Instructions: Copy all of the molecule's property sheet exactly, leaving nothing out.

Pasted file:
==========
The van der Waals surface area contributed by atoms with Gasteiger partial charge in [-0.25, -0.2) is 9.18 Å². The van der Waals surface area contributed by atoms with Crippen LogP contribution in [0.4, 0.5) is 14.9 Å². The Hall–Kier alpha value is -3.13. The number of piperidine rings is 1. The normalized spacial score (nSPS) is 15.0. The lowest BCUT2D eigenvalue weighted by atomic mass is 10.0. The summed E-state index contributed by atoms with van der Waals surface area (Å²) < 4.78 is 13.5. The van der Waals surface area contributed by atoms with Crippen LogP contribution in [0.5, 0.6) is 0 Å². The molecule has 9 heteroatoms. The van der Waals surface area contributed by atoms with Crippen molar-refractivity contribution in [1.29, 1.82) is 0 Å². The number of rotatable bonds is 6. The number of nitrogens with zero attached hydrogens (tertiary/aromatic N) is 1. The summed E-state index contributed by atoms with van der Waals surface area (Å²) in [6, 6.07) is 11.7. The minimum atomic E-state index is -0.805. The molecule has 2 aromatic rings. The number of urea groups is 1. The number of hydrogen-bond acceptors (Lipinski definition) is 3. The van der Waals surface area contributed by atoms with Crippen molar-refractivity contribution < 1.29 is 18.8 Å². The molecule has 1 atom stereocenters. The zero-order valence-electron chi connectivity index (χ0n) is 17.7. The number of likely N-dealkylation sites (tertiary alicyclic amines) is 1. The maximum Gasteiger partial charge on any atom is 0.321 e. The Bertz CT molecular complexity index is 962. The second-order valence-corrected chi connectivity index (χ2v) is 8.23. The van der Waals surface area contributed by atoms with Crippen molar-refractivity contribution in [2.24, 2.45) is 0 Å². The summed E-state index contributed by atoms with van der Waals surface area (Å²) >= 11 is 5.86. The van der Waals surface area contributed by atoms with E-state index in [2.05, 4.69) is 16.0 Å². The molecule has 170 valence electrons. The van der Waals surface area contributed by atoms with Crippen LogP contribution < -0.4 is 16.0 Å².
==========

The van der Waals surface area contributed by atoms with Gasteiger partial charge in [-0.25, -0.2) is 9.18 Å². The van der Waals surface area contributed by atoms with Crippen LogP contribution in [0.4, 0.5) is 14.9 Å². The Hall–Kier alpha value is -3.13. The number of piperidine rings is 1. The normalized spacial score (nSPS) is 15.0. The lowest BCUT2D eigenvalue weighted by atomic mass is 10.0. The summed E-state index contributed by atoms with van der Waals surface area (Å²) < 4.78 is 13.5. The van der Waals surface area contributed by atoms with Crippen LogP contribution in [0.5, 0.6) is 0 Å². The molecule has 9 heteroatoms. The van der Waals surface area contributed by atoms with Crippen molar-refractivity contribution in [1.29, 1.82) is 0 Å². The number of rotatable bonds is 6. The number of nitrogens with zero attached hydrogens (tertiary/aromatic N) is 1. The summed E-state index contributed by atoms with van der Waals surface area (Å²) in [6, 6.07) is 11.7. The minimum atomic E-state index is -0.805. The molecule has 2 aromatic rings. The number of urea groups is 1. The number of hydrogen-bond acceptors (Lipinski definition) is 3. The van der Waals surface area contributed by atoms with Crippen molar-refractivity contribution < 1.29 is 18.8 Å². The molecule has 1 atom stereocenters. The zero-order valence-electron chi connectivity index (χ0n) is 17.7. The number of likely N-dealkylation sites (tertiary alicyclic amines) is 1. The maximum Gasteiger partial charge on any atom is 0.321 e. The Bertz CT molecular complexity index is 962. The second-order valence-corrected chi connectivity index (χ2v) is 8.23. The van der Waals surface area contributed by atoms with Crippen molar-refractivity contribution in [2.24, 2.45) is 0 Å². The summed E-state index contributed by atoms with van der Waals surface area (Å²) >= 11 is 5.86. The van der Waals surface area contributed by atoms with E-state index in [2.05, 4.69) is 16.0 Å². The molecule has 170 valence electrons. The van der Waals surface area contributed by atoms with Crippen LogP contribution < -0.4 is 16.0 Å².